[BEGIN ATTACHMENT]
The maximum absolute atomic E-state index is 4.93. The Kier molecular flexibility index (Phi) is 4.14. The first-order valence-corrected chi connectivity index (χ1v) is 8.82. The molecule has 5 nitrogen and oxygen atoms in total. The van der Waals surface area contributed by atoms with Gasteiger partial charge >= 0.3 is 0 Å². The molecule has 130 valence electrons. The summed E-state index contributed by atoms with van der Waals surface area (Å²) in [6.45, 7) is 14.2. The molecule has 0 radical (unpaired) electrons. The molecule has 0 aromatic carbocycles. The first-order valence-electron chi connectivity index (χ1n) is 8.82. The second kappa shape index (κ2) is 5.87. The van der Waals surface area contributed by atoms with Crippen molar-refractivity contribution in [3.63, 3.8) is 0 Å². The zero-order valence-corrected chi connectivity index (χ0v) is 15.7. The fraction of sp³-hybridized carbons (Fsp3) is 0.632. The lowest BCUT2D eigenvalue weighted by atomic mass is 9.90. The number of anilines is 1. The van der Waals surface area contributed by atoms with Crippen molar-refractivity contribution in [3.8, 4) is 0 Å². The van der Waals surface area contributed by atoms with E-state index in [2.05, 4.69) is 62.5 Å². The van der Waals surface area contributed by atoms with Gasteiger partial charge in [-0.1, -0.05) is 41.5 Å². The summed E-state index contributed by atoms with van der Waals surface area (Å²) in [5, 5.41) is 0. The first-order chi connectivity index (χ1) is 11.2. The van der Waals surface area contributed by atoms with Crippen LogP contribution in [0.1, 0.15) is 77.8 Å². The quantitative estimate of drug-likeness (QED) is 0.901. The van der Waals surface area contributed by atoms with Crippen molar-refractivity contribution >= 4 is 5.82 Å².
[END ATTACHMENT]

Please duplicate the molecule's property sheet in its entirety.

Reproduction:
The maximum absolute atomic E-state index is 4.93. The Kier molecular flexibility index (Phi) is 4.14. The first-order valence-corrected chi connectivity index (χ1v) is 8.82. The molecule has 5 nitrogen and oxygen atoms in total. The van der Waals surface area contributed by atoms with Gasteiger partial charge >= 0.3 is 0 Å². The molecule has 130 valence electrons. The summed E-state index contributed by atoms with van der Waals surface area (Å²) in [6.45, 7) is 14.2. The molecule has 0 radical (unpaired) electrons. The molecule has 0 aromatic carbocycles. The first-order valence-electron chi connectivity index (χ1n) is 8.82. The second kappa shape index (κ2) is 5.87. The van der Waals surface area contributed by atoms with Crippen molar-refractivity contribution in [3.63, 3.8) is 0 Å². The zero-order valence-corrected chi connectivity index (χ0v) is 15.7. The fraction of sp³-hybridized carbons (Fsp3) is 0.632. The lowest BCUT2D eigenvalue weighted by atomic mass is 9.90. The number of anilines is 1. The van der Waals surface area contributed by atoms with Crippen molar-refractivity contribution in [3.8, 4) is 0 Å². The van der Waals surface area contributed by atoms with E-state index in [2.05, 4.69) is 62.5 Å². The van der Waals surface area contributed by atoms with Gasteiger partial charge in [-0.1, -0.05) is 41.5 Å². The summed E-state index contributed by atoms with van der Waals surface area (Å²) in [5, 5.41) is 0. The first-order chi connectivity index (χ1) is 11.2. The van der Waals surface area contributed by atoms with Crippen LogP contribution in [0.1, 0.15) is 77.8 Å². The quantitative estimate of drug-likeness (QED) is 0.901. The van der Waals surface area contributed by atoms with Crippen molar-refractivity contribution >= 4 is 5.82 Å².